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Women and the Election of 1912

A great party has pledged itself to the protection of children, to the care of the aged, to the relief of overworked girls, to the safeguarding of burdened men. Committed to these humane undertakings, it is inevitable that such a party should appeal to women, should seek to draw upon the great reservoir of their moral energy so long undesired and unutilized in practical politics -- one the corollary of the other; a program of human welfare, the necessity for women's participation. - Jane Addams, "Jane Addams Tells Why," August 9, 1912.

The presidential election of 1912 was one of the most fascinating in American history as it was the first time that a third-party candidate had a strong chance to win. All three candidates had to respond to a progressive wave sweeping the country. The incumbent was Republican President William Howard Taft and the Democratic challenger was Woodrow Wilson. Former President Theodore Roosevelt split from the Republican party to establish the Progressive Party, and Eugene V. Debs ran as a Socialist. Progressive politics were at the core of the election, with candidates' platforms often more similar than they were different. They all supported the creation of a department of labor, establishing a national post office, and prohibiting corporate campaign contributions. Roosevelt and the Progressives differed from the two main parties by supporting woman suffrage. With many women still unable to vote, the Progressive Party reached out to women to play a key role in the campaign. The election featured a number of "women’s" issues, such as child labor reform, limiting working hours for women, and universal suffrage.

As one of the best-known social reformers in the country, politicians sought Jane Addams' endorsement and assistance. Despite the fact that most suffrage activist tried to remain non-partisan, Addams decided to support the Progressive Party because of its support for women's votes. This step was controversial, and Addams debated her decision with other suffragists who felt that supporting one political party would alienate others.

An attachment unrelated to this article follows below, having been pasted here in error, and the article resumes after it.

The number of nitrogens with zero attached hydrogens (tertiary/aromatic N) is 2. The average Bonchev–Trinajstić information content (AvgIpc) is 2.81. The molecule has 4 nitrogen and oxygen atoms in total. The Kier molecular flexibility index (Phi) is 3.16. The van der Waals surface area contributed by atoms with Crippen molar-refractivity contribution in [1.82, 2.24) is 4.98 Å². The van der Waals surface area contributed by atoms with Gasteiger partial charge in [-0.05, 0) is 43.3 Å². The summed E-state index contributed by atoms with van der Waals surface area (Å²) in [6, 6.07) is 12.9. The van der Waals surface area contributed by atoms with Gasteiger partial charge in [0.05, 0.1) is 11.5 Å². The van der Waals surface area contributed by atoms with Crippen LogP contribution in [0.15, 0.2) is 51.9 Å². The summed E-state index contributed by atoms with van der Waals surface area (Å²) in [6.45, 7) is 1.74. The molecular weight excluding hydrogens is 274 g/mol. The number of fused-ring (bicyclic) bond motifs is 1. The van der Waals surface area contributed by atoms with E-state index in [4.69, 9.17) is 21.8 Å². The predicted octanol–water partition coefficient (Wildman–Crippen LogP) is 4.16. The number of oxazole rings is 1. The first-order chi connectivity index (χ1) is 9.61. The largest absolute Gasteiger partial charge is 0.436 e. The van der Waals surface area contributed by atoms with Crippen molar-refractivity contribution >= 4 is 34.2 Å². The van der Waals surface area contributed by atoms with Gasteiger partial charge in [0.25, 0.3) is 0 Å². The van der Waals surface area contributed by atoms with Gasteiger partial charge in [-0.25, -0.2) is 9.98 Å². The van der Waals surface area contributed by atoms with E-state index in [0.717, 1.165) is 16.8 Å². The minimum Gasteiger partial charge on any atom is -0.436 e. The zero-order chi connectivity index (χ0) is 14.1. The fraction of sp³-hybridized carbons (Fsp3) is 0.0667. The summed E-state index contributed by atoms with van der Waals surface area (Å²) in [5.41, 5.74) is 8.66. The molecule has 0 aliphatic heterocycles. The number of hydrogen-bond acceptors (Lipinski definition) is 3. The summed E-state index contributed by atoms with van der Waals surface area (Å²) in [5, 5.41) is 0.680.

Addams seconded Theodore Roosevelt’s nomination at the Progressive Party convention, the first time a woman had held this honor. She became a key figure in Roosevelt's campaign, speaking on his behalf in states where woman had the ballot and advocating for men to vote for suffrage in states where it was on the ballot. In the days after her nomination speech, progressives and socialists debated Addams' support for Roosevelt, criticizing him and Addams because of their opposition to his support for a strong miltary and the fact that the Socialist Party platform was better aligned with Addams' beliefs.

Addams was not alone in her political participation. Women of every political party were energized in 1912 and became involved in local, state, and national politics. Each political party formed womens' organizations that supported and promoted their platforms, despite the fact that many of these women were unable to vote. Women became delegates in party primaries, wrote speeches and articles, and campaigned for their chosen candidate. Because of this, Arizona, Kansas, and Oregon passed woman suffrage laws. Though Woodrow Wilson won the presidential election, the Progressive Party won nine seats in the House of Representatives, and was able to press all parties towards a more progressive agenda.

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Photo credits

Political flyer for the Progressive Party. 1912. Unknown artist. Flyer. Collection of Oakland Museum of California.

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Women and the Election of 1912